Over the past several years, through a process known as AU 2030, American University has invested significant resources in the development of specific academic areas that cut across our seven schools and colleges. AU 2030’s themes have emerged from an ongoing participatory process in which AU faculty members identify priorities for the long-term development of the academy. Our goal is to foster cross-unit faculty collaboration in the conduct of larger scale, team-based research that responds to the great issues of our time.
In choosing to call our program “AU 2030”, we sought to stress the imperative of focusing on those emerging research topics that will be critical to the well-being of a global society in 2030. Likewise, we aimed to be responsive to the interests of our changing student population, which will be markedly more diverse than it is today. Through AU 2030, in other words, we are committed to identifying key areas of academic excellence that will serve as magnets to attract future generations of students and faculty. This letter updates you on our progress to date in the implementation of several AU 2030 themes, the names of which you will find bolded below. You can find past updates on AU 2030 at http://www.american.edu/provost/communications and all of the original AU 2030 submissions at www.american.edu/AU2030 (portal log-in required).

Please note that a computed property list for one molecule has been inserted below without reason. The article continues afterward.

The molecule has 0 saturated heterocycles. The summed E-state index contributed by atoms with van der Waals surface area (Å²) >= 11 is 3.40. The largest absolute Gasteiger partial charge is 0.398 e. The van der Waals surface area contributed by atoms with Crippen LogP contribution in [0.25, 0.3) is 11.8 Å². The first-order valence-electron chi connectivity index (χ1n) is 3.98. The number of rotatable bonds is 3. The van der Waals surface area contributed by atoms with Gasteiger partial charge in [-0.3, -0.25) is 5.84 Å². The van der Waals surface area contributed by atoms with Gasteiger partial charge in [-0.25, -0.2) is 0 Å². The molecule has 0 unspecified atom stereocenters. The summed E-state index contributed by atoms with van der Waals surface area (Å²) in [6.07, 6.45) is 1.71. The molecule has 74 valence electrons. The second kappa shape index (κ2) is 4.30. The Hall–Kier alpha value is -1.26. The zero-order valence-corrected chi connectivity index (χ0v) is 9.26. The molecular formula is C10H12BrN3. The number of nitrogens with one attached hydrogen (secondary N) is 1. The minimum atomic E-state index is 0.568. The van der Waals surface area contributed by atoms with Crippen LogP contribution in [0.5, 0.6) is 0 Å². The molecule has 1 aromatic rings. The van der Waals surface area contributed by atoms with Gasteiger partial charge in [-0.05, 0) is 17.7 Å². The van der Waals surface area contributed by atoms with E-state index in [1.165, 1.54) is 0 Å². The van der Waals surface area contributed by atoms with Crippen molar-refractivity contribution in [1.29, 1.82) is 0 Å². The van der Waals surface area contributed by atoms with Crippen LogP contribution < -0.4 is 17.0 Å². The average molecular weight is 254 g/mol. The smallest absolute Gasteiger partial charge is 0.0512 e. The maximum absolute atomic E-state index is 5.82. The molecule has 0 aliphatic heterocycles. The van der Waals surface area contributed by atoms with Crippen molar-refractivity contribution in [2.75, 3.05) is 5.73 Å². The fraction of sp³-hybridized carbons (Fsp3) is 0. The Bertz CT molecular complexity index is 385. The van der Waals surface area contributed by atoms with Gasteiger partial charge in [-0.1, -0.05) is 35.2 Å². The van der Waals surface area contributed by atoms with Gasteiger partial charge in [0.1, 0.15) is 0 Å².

Directed by Eric Hershberg, our Center for Latin American and Latino Studies – an initial AU 2030 area – continues to thrive. Recently, CLALS received a $670,000 grant from the National Institute of Justice to carry out research to assess the transnational criminal capacity of the MS-13 gang in the U.S. and El Salvador. In addition, the Henry Luce Foundation awarded CLALS funding to conduct a two-year project entitled Religion and Democratic Contestation in Latin America. In many ways, CLALS has been (and remains) a model of the sort of cross-unit faculty engagement AU 2030 is meant to foster.
Health, Risk, and Society was another early area of focus, exemplified by Kim Blankenship’s Center for Health, Risk and Society. To our already impressive cohort of faculty working in the area of health, we have recently added Erdal Tekin, a new senior colleague in SPA focusing on health economics, and junior colleagues Nicole Angotti (Sociology), Kristina Crona (Math-Stat), and Kathleen Holton (SETH).
When we launched AU 2030 in spring 2012, Metropolitan Studies quickly emerged as an area of great cross-school faculty interest. This Fall, we are joined by Derek Hyra (SPA) and Jennifer Steele (SETH), whose areas of specialization are inner city economic development and urban education, respectively. (This academic year, my office will be offering particular support, outlined below, to our ongoing efforts in the areas of Global Health and Urban and Metropolitan Studies.)
Also joining us this Fall are Adam Auerbach and Miles Kahler in SIS, who will appreciably bolster AU’s expertise in the 2030 area of Global Economic and Financial Governance. Mark Laubach, a senior Biologist in CAS, will likewise be a significant addition to our already strong group in Behavioral and Cognitive Neuroscience. Joshua McCoy (Computer Science) and Benjamin Stokes (arriving in AY 15-16 in SOC) will add important expertise to our increasingly world class faculty in the emerging field of Game Design and Persuasive Play. Thomas Zeitzoff (SPA) is a strong addition to our many impressive scholars working in the area of Human Security. Finally, AU’s commitment to build its capacity in the area of Big Data is clearly manifest in the recruitment of our new Carroll Professor of Mathematics and Statistics, Michael Baron.